Yet as the Crawfords prolonged their stay and came to know Fanny and Edmund better and better, they began to get an inkling of everything that they'd been missing. Henry saw something In Edward that he wished he could find in himself, and something in Fanny that he wished he could have for himself. As for Mary, when she did at last tear herself away from Mansfield to pay a long-delayed visit to another friend, she had this to say to the heroine: "Mrs. Fraser has been my intimate friend for years. But I have not the least inclination to go near her. I can think only of the friends I am leaving...You have all so much more heart among you, than one finds in the world at large." "Heart"--Mary's stammering attempt to name the things she was starting to learn how to value: moral seriousness, depth of feeling, constancy of purpose. Inner riches--things you can't buy, things you have to earn. The woman who'd thought she had everything was discovering just how destitute she really was.
Whereas Henry and the rest, always able to command amusement, were constantly dogged by the threat of boredom, Fanny had created a rich inner life for herself. The East room, her little space upstairs, was like a diorama of her mind, a place where she could always find "some pursuit, or some train of thought...Her plants, her books,...her writing desk,...her works of charity and ingenuity." She was quiet and shy, yes, but she had a lot going on beneath the surface. For that was the big surprise about her, one that it took me a very long time to see. Mary, lovely and charming, was far better able to incite emotions, but Fanny felt them that much more keenly. She may have been prudish and prim, but she was also, of all things, intensely passionate.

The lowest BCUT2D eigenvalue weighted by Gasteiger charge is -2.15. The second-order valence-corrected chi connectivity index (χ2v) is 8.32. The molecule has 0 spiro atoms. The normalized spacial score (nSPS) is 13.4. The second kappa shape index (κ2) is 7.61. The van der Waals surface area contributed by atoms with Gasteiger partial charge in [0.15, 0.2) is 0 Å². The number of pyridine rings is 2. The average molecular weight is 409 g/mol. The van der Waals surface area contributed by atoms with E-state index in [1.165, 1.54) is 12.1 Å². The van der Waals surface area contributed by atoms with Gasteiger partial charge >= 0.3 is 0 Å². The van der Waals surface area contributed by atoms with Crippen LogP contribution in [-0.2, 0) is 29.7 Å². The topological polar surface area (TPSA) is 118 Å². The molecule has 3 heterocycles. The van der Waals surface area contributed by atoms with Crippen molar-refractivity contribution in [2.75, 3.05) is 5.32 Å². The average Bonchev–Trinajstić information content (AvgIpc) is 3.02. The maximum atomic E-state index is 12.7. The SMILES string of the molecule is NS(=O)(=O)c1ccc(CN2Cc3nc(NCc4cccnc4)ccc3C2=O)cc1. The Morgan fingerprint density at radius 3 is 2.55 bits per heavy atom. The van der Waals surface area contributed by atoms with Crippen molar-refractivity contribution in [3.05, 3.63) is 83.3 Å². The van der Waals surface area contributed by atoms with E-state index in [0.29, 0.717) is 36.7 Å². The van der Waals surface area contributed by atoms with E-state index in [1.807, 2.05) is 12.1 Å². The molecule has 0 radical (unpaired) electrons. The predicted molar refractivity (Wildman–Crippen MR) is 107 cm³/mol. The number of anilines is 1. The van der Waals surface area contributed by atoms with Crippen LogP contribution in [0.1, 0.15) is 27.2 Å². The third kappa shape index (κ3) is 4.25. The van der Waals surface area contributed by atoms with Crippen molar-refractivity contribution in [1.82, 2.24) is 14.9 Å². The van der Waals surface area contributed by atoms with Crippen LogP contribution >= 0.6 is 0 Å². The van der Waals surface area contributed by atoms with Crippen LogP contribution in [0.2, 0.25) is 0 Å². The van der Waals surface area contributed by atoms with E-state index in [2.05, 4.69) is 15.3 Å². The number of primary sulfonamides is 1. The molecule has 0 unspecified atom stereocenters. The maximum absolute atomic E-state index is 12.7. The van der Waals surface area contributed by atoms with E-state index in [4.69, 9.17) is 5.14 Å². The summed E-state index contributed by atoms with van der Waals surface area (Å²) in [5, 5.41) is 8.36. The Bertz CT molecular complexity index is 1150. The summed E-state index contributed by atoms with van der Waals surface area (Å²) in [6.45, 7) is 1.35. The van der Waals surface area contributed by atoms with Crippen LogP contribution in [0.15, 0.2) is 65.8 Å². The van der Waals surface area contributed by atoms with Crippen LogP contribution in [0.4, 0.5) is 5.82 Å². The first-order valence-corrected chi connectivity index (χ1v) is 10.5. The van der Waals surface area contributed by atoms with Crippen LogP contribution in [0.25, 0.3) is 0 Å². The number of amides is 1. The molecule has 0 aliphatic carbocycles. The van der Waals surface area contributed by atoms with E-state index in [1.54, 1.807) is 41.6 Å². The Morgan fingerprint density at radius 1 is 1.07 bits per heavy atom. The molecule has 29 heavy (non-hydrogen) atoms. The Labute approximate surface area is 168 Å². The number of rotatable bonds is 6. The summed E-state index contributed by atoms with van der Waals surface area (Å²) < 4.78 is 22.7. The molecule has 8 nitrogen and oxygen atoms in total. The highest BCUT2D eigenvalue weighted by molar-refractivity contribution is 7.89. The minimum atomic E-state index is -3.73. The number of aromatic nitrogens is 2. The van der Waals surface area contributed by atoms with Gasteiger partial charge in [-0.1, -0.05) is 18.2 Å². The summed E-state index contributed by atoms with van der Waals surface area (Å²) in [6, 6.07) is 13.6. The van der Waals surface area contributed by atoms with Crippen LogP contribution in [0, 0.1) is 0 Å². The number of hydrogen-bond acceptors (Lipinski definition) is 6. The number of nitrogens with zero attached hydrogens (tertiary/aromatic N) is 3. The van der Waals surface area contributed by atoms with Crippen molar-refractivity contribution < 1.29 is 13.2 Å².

--William Deresiewicz, from A Jane Austen Education